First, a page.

After you’ve found your breath and are settled into a strong but manageable pace, think about the bike course. Hopefully you’ve been able to preview some or all of the course before the race, but if not, focus on what you know. How hilly is it? What’s coming up? What’s the toughest section? What speed can you maintain for the distance you have in front of you? Work off of the energy of others. Know whether or not drafting is allowed. Bike with a group in a safe and efficient way. Start setting small goals for yourself. Can you maintain 20mph until the next turn? If not, what about to the next traffic cone? Pay attention to your speed but don’t obsess over it. You want to push yourself but keep the upcoming run in mind, too.

If you don't have one already, consider adding a power meter to your bike. If you train with one and know your numbers, it will be the most valuable pacing tool on race day.  



The bike portion of the race is the easiest place to catch up on hydration. You should have plenty of liquid on your bike, and while you don’t want to cramp from downing too much too quickly, take the opportunity to sip as often as possible. It’s much harder to take serious amounts of liquid while on the run, and if you’ve taken in any water on the swim, it probably wasn’t on purpose. On that note, if your swim was in salt water, know that even small amounts ingested likely made you even more dehydrated.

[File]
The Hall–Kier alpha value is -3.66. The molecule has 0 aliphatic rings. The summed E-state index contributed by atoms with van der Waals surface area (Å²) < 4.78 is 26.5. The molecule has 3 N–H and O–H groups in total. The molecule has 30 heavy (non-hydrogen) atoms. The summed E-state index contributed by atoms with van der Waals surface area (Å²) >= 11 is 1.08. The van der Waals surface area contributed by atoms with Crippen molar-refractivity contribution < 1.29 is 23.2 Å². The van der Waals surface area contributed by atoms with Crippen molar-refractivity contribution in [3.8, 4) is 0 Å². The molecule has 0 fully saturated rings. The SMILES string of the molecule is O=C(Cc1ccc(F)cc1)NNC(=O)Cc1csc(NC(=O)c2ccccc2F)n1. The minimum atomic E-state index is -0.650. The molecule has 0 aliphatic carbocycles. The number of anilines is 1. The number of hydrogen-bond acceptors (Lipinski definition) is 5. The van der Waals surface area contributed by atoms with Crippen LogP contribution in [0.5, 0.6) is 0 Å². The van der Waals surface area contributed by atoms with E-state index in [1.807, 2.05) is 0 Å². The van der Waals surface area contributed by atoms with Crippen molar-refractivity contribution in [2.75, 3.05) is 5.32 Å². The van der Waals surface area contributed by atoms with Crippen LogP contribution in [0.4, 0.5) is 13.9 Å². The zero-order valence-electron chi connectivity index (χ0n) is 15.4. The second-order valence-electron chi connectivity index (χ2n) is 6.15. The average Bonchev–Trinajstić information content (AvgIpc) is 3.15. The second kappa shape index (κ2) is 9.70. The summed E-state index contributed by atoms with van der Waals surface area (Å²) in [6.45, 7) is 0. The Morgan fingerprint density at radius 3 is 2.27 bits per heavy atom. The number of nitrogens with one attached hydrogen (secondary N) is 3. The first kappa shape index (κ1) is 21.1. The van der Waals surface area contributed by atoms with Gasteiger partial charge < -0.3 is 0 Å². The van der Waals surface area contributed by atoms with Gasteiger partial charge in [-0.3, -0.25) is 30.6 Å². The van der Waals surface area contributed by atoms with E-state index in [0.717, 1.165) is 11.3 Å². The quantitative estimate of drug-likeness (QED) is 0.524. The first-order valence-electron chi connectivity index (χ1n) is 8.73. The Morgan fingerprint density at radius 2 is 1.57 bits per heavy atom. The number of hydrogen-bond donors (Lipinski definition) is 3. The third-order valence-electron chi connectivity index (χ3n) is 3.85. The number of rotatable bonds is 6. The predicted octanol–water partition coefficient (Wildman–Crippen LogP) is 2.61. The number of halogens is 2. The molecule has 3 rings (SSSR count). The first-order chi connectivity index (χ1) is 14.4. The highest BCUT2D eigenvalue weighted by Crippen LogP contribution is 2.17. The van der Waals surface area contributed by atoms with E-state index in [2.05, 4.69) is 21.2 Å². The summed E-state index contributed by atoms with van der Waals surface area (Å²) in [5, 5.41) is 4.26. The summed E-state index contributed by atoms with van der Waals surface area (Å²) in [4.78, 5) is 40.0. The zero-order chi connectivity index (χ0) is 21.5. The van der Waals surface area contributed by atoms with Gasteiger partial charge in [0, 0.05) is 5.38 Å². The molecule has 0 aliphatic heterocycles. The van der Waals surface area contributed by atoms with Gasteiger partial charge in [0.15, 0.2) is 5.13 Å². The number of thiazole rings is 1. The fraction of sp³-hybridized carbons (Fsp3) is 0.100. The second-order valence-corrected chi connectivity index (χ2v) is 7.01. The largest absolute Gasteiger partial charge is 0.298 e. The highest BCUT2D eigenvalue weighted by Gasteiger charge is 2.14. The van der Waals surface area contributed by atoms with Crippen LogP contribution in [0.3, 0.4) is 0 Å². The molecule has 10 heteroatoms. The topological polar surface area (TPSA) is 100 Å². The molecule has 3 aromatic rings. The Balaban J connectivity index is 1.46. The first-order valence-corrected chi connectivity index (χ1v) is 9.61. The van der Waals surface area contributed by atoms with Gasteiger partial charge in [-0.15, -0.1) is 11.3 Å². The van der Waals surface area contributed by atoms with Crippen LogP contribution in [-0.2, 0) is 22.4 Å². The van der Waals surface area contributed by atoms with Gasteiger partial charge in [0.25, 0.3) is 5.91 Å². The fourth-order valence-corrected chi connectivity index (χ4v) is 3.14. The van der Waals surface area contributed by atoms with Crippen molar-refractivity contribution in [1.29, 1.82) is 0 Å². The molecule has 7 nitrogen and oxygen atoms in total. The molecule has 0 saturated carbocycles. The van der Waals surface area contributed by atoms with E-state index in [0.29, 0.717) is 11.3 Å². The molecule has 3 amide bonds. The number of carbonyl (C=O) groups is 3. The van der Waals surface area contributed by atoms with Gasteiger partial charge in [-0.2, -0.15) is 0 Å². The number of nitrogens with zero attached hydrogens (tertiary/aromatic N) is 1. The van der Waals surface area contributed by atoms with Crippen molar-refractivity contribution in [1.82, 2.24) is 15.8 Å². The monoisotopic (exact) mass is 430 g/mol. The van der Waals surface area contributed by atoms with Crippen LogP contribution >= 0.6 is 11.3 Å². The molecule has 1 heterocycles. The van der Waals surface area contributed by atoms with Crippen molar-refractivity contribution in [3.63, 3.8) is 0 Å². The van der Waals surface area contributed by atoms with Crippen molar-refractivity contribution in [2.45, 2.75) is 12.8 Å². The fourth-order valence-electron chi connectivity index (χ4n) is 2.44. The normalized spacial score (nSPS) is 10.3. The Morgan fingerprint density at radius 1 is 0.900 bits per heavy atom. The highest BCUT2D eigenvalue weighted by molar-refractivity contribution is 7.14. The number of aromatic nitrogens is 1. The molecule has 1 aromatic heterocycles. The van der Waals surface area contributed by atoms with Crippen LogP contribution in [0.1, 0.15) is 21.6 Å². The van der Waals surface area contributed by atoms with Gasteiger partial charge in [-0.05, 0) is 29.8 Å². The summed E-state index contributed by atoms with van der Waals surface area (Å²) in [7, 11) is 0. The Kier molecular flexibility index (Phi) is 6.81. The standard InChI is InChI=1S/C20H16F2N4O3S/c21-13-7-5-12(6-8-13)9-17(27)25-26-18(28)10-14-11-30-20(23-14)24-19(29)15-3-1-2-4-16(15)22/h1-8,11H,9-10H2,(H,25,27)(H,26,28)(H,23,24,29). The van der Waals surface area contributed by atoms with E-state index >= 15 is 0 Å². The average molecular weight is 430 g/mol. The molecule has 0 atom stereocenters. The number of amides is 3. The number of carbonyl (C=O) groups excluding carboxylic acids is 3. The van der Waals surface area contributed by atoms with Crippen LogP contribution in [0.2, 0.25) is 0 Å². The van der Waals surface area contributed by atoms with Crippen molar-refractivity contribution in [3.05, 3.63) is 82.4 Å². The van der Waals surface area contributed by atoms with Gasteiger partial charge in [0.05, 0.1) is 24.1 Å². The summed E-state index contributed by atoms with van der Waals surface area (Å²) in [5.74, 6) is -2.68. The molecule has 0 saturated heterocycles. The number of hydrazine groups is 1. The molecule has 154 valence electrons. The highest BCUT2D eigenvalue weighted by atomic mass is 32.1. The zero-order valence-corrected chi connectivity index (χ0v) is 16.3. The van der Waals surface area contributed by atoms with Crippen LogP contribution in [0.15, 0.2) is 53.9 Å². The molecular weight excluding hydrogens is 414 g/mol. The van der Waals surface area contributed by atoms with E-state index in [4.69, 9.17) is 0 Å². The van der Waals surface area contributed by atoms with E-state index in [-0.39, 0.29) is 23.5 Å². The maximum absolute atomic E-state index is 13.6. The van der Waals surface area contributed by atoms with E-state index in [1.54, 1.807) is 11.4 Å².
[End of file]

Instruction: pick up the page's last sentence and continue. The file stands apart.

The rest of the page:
The bike is also a good place to get some calories in. Whether you’re depending entirely on liquid calories, or prefer gels, chews, and bars, the bike is the easiest place to eat. Again, you don’t want to make yourself sick by chowing down too much, but if you’re going to consume solid calories, the bike is your friend. We cannot emphasize this enough: practice, practice, practice. Know what your gut can handle and what it can’t. Don’t try anything new when it comes to nutrition (or anything else for that matter) on race day.


Triathlon bike legPhoto: Eric Wynn | Slowtwitch


This is where your setup can really shine. If you get a proper bike fit, and have your positioning fully dialed, you can easily shave minutes off your bike split. Concentrate on your touch points: your cleat position, your saddle height and position, and your hand position. Even though you’re out of the water now, here’s where you really want to make things as fluid as possible.


- Know when the transition area opens and closes.
- Arrive early so that you can pick a spot that will be easy to get to when you come out of the water. (Near the end of a row is best).
- Set your bike and gear up in the same way that you’ve practiced.
- Make sure you’ve got everything ready for a smooth transition from the swim to the bike, and from the bike to the run.
- Put everything you don’t need (like early morning layers) back in your triathlon bag and away from what you do need for the race.
- Make sure your number is securely attached to your bike.
- Make sure your handlebars have end caps.
- Memorize your spot by walking from the water to the transition area — know what it looks like from the water and from where you’ll be returning once you’re off the bike.


There’s a lot to think about and a lot to prepare for when it comes to triathlon. The stuff alone can get overwhelming. But the bike portion is where you can really settle into the race — it’s where you can calm down, take in some nutrition, and feel strong. Above all, don’t forget to enjoy yourself!